Prenatal exposure to bisphenol A, E and S induces transgenerational effects on male reproductive functions in mice.
Toxicol Sci. 2019 Sep 18. Epub 2019 Sep 18. PMID: 31532523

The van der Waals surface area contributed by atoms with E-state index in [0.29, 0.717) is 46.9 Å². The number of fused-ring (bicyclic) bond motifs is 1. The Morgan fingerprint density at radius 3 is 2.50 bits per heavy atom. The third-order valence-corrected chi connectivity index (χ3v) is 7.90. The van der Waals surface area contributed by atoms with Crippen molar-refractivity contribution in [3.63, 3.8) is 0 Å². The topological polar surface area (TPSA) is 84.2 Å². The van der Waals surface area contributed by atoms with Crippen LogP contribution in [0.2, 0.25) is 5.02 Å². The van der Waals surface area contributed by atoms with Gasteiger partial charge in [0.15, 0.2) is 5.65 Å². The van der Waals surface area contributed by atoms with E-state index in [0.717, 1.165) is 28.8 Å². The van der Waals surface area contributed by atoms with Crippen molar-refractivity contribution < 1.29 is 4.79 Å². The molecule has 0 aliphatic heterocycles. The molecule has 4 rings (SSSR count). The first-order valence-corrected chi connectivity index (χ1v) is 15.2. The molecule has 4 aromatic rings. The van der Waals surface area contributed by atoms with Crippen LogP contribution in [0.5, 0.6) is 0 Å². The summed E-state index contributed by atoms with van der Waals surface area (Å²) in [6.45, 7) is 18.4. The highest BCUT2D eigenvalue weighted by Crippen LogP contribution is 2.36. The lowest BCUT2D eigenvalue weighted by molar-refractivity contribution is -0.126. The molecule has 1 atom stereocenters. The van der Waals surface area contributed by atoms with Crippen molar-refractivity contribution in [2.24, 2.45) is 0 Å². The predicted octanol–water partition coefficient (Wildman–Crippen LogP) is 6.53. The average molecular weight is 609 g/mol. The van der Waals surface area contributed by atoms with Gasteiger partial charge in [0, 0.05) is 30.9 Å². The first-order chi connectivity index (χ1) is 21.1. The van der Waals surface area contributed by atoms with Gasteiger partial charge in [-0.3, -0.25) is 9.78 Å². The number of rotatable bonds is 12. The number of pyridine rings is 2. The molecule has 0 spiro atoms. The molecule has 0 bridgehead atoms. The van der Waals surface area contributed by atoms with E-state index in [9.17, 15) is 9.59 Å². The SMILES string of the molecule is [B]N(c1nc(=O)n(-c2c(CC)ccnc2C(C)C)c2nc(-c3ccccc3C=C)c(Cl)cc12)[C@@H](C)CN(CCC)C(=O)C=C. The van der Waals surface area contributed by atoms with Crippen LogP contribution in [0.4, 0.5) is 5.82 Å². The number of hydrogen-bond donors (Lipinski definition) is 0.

This study was performed to examine the transgenerational effects of bisphenol (BP) A analogues, BPE and BPS on male reproductive functions using mice as a model. CD-1 mice (F0) were orally exposed to control treatment (corn oil), BPA, BPE or BPS (0.5 or 50µg/kg/day) from gestational day 7 (the presence of vaginal plug = 1) to birth. Mice from F1 and F2 offspring were used to generate F3 males. Prenatal exposure to BPA, BPE and BPS decreased sperm counts and/or motility and disrupted the progression of germ cell development as morphometric analyses exhibited an abnormal distribution of the stages of spermatogenesis in F3 males. Dysregulated serum levels of estradiol-17β and testosterone, as well as expression of steroidogenic enzymes in F3 adult testis were also observed. In the neonatal testis, although apoptosis and DNA damage were not affected, mRNA levels of DNA methyltransferases, histone methyltransferases and their associated factors were increased by BP exposure. Furthermore, BP exposure induced immunoreactive expression of DNMT3A in Sertoli cells, strengthened DNMT3B and weakened H3K9me2 and H3K9me3 in germ cells of the neonataltestis, whereas DNMT1, H3K4me3 and H3K27ac were not affected. In adult testis, stage-specific DNMT3B was altered by BP exposure, although DNMT3A, H3K9me2 and H3K9me3 expression remained stable. These results suggest that prenatal exposure to BPA, BPE and BPS induces transgenerational effects on male reproductive functions probably due to altered epigenetic modification following disruption of DNMTs and histone marks in the neonatal and/or adult testis.